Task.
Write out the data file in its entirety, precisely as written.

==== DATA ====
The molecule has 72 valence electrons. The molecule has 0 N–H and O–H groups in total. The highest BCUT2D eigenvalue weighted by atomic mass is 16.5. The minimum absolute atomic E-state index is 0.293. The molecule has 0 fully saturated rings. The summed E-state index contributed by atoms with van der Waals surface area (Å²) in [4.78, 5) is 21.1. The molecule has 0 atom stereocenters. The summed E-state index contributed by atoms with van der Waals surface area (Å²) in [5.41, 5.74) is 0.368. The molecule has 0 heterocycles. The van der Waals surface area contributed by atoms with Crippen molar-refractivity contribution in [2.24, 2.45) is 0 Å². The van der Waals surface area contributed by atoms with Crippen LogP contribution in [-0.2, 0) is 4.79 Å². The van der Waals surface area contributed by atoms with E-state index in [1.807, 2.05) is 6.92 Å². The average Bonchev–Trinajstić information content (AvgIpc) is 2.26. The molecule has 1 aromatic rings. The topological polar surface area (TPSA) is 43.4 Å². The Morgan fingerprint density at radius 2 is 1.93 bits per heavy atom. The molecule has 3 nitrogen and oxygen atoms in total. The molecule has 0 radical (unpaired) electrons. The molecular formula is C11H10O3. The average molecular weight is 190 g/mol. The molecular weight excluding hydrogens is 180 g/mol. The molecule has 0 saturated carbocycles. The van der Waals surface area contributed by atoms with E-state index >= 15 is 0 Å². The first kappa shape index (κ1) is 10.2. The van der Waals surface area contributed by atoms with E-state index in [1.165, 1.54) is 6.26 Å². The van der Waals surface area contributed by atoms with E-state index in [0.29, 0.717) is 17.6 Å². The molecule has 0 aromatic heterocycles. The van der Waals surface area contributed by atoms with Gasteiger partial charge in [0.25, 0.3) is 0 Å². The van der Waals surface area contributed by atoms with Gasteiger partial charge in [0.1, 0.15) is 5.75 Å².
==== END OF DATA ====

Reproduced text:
The molecule has 72 valence electrons. The molecule has 0 N–H and O–H groups in total. The highest BCUT2D eigenvalue weighted by atomic mass is 16.5. The minimum absolute atomic E-state index is 0.293. The molecule has 0 fully saturated rings. The summed E-state index contributed by atoms with van der Waals surface area (Å²) in [4.78, 5) is 21.1. The molecule has 0 atom stereocenters. The summed E-state index contributed by atoms with van der Waals surface area (Å²) in [5.41, 5.74) is 0.368. The molecule has 0 heterocycles. The van der Waals surface area contributed by atoms with Crippen molar-refractivity contribution in [2.24, 2.45) is 0 Å². The van der Waals surface area contributed by atoms with Crippen LogP contribution in [-0.2, 0) is 4.79 Å². The van der Waals surface area contributed by atoms with E-state index in [1.807, 2.05) is 6.92 Å². The average Bonchev–Trinajstić information content (AvgIpc) is 2.26. The molecule has 1 aromatic rings. The topological polar surface area (TPSA) is 43.4 Å². The Morgan fingerprint density at radius 2 is 1.93 bits per heavy atom. The molecule has 3 nitrogen and oxygen atoms in total. The molecule has 0 radical (unpaired) electrons. The molecular formula is C11H10O3. The average molecular weight is 190 g/mol. The molecular weight excluding hydrogens is 180 g/mol. The molecule has 0 saturated carbocycles. The van der Waals surface area contributed by atoms with E-state index >= 15 is 0 Å². The first kappa shape index (κ1) is 10.2. The van der Waals surface area contributed by atoms with E-state index in [1.165, 1.54) is 6.26 Å². The van der Waals surface area contributed by atoms with E-state index in [0.29, 0.717) is 17.6 Å². The molecule has 0 aromatic heterocycles. The van der Waals surface area contributed by atoms with Gasteiger partial charge in [0.25, 0.3) is 0 Å². The van der Waals surface area contributed by atoms with Gasteiger partial charge in [0.1, 0.15) is 5.75 Å².